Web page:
Thursday, January 13, 2011

Should Kanye's "Monster" video be barred from official release?

A handful of posts about Kanye West's leaked video, "Monster," were waiting for me yesterday morning as I checked my newsreader. Full disclosure: I am not a Kanye fan, nor am I a Kanye apologist (but I'm not not one either). But when something causes enough of a stir within the blogosphere, I feel obligated to check it out. Here's a short description of video via Salon's Tracy Clark-Flory:
The 40-second clip shows Kanye lying amid blue satin sheets, petting his own face with a woman's pale, lifeless fingers and later placing her hand on the crotch of the other unanimated woman sharing the bed. Although I wasn't able to spot it, the Wall Street Journal reports that there is also "the disturbing image of West holding what appears to be the decapitated head of a woman." Kanye's guest MCs get in on the necrophiliac fun, too: Rick Ross smokes a cigar while reclining in an ornate chair covered in protective plastic; and lingerie-clad women dangle lifelessly from the ceiling, their necks wrapped with industrial chain. In a behind-the-scenes video, we see Ross sitting at a table sipping red wine and feasting on a plate of bright-red raw meat that is placed right between the legs of a lifeless woman in thigh-highs and heels. The backdrop is straight out of "Dexter": There's a large plastic sheet splattered with blood and what looks like a tray of surgical tools. Jay-Z is shown spitting a verse in front of a naked woman lying on her stomach -- body limp, mouth agape and the purple "postmortem stain" setting in.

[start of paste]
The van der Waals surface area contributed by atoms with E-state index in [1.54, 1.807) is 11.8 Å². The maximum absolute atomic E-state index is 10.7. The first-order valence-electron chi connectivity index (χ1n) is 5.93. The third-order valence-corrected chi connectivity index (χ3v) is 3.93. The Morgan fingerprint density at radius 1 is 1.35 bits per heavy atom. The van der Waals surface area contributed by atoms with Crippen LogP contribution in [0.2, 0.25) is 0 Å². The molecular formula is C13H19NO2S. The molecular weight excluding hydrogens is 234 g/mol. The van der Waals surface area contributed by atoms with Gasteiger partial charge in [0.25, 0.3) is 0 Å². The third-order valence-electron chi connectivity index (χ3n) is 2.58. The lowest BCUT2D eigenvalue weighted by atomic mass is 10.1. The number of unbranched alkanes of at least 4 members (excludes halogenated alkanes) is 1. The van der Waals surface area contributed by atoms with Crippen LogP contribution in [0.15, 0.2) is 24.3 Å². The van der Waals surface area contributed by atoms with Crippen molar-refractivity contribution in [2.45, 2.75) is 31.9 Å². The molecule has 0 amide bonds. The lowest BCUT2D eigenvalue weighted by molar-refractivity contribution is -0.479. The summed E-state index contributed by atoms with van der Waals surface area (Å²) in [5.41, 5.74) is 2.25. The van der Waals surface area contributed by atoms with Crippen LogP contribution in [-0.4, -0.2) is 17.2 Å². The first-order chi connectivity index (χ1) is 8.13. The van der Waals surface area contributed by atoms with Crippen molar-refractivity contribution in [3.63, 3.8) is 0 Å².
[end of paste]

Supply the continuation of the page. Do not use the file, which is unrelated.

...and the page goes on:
The blog Adios, Barbie posted a link to a petition to prevent the video's official release. This might get my feminist card revoked, but I'm not sure this is a good idea.

While I don't relish the idea of decapitated women, and I don't plan on seeking out "Monster," an outright ban of the video isn't the answer. To be honest, I'm uncomfortable with the idea of censorship in general. Judging from the screenshots, "Monster" is undeniably disturbing, but we need to be discussing what these images mean, and preventing the video from being shown at all shuts down that discussion making it even more scary and taboo.

One of my favorite comments on the matter comes courtesy of this Jezebel poster:

I'm curious how other women are responding to this. What do you think? Would you sign a petition to have a video barred from release because of its content? (Are we even watching videos anymore?)

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